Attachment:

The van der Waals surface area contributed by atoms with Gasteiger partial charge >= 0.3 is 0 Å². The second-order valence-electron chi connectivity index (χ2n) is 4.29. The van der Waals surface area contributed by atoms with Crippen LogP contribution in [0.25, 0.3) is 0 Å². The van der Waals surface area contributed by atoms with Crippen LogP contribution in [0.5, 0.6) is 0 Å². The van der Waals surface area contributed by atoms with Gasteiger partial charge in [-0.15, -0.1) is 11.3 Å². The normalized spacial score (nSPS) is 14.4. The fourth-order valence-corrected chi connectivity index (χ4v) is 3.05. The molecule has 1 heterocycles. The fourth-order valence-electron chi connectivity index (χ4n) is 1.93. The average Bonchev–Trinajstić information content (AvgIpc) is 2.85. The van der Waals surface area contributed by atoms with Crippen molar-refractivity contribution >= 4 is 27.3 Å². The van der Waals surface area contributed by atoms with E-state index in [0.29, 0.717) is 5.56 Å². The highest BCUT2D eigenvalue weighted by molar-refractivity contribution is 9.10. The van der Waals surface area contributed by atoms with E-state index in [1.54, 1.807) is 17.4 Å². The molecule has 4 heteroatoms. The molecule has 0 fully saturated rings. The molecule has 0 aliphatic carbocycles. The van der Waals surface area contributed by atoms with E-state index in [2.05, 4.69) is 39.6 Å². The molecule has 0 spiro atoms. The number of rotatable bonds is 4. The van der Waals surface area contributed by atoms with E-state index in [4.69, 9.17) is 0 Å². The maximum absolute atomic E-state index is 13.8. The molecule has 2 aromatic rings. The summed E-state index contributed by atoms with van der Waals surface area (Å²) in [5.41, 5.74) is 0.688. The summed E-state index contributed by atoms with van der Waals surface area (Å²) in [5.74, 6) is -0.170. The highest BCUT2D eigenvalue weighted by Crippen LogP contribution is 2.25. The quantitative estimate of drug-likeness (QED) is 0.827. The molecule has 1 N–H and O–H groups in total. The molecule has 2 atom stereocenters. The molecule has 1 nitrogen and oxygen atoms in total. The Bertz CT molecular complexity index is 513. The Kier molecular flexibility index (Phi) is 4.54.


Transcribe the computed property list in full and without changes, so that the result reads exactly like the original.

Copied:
The van der Waals surface area contributed by atoms with Gasteiger partial charge >= 0.3 is 0 Å². The second-order valence-electron chi connectivity index (χ2n) is 4.29. The van der Waals surface area contributed by atoms with Crippen LogP contribution in [0.25, 0.3) is 0 Å². The van der Waals surface area contributed by atoms with Crippen LogP contribution in [0.5, 0.6) is 0 Å². The van der Waals surface area contributed by atoms with Gasteiger partial charge in [-0.15, -0.1) is 11.3 Å². The normalized spacial score (nSPS) is 14.4. The fourth-order valence-corrected chi connectivity index (χ4v) is 3.05. The molecule has 1 heterocycles. The fourth-order valence-electron chi connectivity index (χ4n) is 1.93. The average Bonchev–Trinajstić information content (AvgIpc) is 2.85. The van der Waals surface area contributed by atoms with Crippen molar-refractivity contribution >= 4 is 27.3 Å². The van der Waals surface area contributed by atoms with E-state index in [0.29, 0.717) is 5.56 Å². The highest BCUT2D eigenvalue weighted by molar-refractivity contribution is 9.10. The van der Waals surface area contributed by atoms with E-state index in [1.54, 1.807) is 17.4 Å². The molecule has 4 heteroatoms. The molecule has 0 fully saturated rings. The molecule has 0 aliphatic carbocycles. The van der Waals surface area contributed by atoms with E-state index in [2.05, 4.69) is 39.6 Å². The molecule has 0 spiro atoms. The number of rotatable bonds is 4. The van der Waals surface area contributed by atoms with E-state index in [4.69, 9.17) is 0 Å². The maximum absolute atomic E-state index is 13.8. The molecule has 2 aromatic rings. The summed E-state index contributed by atoms with van der Waals surface area (Å²) in [5.41, 5.74) is 0.688. The summed E-state index contributed by atoms with van der Waals surface area (Å²) in [5.74, 6) is -0.170. The highest BCUT2D eigenvalue weighted by Crippen LogP contribution is 2.25. The quantitative estimate of drug-likeness (QED) is 0.827. The molecule has 1 N–H and O–H groups in total. The molecule has 2 atom stereocenters. The molecule has 1 nitrogen and oxygen atoms in total. The Bertz CT molecular complexity index is 513. The Kier molecular flexibility index (Phi) is 4.54.